I pushed through the final lap and finished with a smile. I also asked the top three how many miles a week they ride and each one said 100+ miles. They ride every day and two of three was under 20 years old. Basically, with my current schedule, I’ll never be at their level.

Now that the race is in the books here are a few things I learned:

  1. Start near the front, let people pass you.
  2. Realize if you are not training every day you probably will not finish at the front.
  3. During the race focus only on what you can control.
  4. Have fun!

I plan to race even more this year because I did enjoy it, but I’ll go into the next one knowing more of what to expect.

Most maintainers start working on open source software because it’s fun and solves a problem they have. Many continue out of a sense of obligation instead of fun and over time this unpaid, increasingly non-fun work grinds them down. When they make a controversial decision and receive abuse for it, their friends and family start to ask them if open source is worth the grief.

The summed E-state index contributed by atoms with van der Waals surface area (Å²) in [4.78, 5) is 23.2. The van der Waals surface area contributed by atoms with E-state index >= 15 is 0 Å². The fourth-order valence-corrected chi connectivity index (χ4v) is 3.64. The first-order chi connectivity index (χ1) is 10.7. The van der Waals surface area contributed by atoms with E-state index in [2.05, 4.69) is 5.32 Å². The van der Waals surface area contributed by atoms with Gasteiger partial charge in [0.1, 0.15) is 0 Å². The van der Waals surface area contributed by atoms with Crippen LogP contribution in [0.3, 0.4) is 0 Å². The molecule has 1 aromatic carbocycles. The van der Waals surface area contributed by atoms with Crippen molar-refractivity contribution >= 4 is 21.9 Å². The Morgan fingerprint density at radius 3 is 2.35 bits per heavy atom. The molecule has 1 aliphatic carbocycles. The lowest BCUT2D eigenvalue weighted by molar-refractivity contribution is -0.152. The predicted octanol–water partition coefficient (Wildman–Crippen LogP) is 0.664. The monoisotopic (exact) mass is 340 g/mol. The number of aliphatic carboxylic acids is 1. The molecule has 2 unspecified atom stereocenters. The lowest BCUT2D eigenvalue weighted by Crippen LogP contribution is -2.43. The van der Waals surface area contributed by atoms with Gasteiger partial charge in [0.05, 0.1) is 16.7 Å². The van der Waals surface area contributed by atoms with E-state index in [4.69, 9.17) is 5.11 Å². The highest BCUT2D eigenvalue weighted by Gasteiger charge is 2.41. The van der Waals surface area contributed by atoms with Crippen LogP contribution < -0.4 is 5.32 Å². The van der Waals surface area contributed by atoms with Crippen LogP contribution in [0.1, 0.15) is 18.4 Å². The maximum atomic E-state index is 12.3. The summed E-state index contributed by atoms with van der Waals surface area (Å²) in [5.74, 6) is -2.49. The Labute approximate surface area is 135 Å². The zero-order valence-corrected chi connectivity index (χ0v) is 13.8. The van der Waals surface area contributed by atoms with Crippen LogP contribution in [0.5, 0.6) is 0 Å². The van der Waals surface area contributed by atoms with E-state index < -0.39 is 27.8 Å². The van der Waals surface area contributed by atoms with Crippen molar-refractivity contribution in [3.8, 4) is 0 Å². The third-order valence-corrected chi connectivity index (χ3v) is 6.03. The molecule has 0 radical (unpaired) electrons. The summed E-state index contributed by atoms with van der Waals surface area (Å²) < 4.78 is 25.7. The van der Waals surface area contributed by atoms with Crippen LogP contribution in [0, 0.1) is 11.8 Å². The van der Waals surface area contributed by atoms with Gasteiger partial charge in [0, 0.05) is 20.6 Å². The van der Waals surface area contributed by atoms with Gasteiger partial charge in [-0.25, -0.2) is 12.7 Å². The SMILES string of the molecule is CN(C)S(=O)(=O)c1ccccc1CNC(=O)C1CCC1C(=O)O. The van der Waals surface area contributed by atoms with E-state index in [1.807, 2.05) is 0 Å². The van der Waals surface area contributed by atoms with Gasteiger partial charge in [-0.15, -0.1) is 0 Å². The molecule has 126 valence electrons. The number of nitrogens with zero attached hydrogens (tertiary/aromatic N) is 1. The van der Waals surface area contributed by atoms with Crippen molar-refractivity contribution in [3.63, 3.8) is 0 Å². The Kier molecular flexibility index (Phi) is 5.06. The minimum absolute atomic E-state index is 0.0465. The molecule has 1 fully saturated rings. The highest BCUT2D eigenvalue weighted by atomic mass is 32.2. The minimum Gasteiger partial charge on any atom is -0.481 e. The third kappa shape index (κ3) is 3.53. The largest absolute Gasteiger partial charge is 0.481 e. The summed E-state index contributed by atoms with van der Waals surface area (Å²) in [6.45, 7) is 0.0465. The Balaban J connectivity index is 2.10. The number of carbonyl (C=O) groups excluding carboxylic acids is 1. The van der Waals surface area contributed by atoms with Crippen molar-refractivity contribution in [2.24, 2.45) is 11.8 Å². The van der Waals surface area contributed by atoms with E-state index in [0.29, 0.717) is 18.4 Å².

Open Source Maintainers Owe You Nothing

What Makes PHP Popular?

I saw this question pop up on a forum and I know every PHP developer has their own reasons, it made me think of why I initially picked PHP way back in the early 2000’s when v4.3 was king.

It all started when my family hired a web developer to create a website for their motorcycle dealership. Everyone was moving to the web, and we didn’t want to be left behind. We ended up hiring a local guy, and a few months later a new website was delivered that was built entirely with Microsoft Front-page. He sat with me for an hour or so and showed me the basics on how to update it, took his check, and then went on his merry way.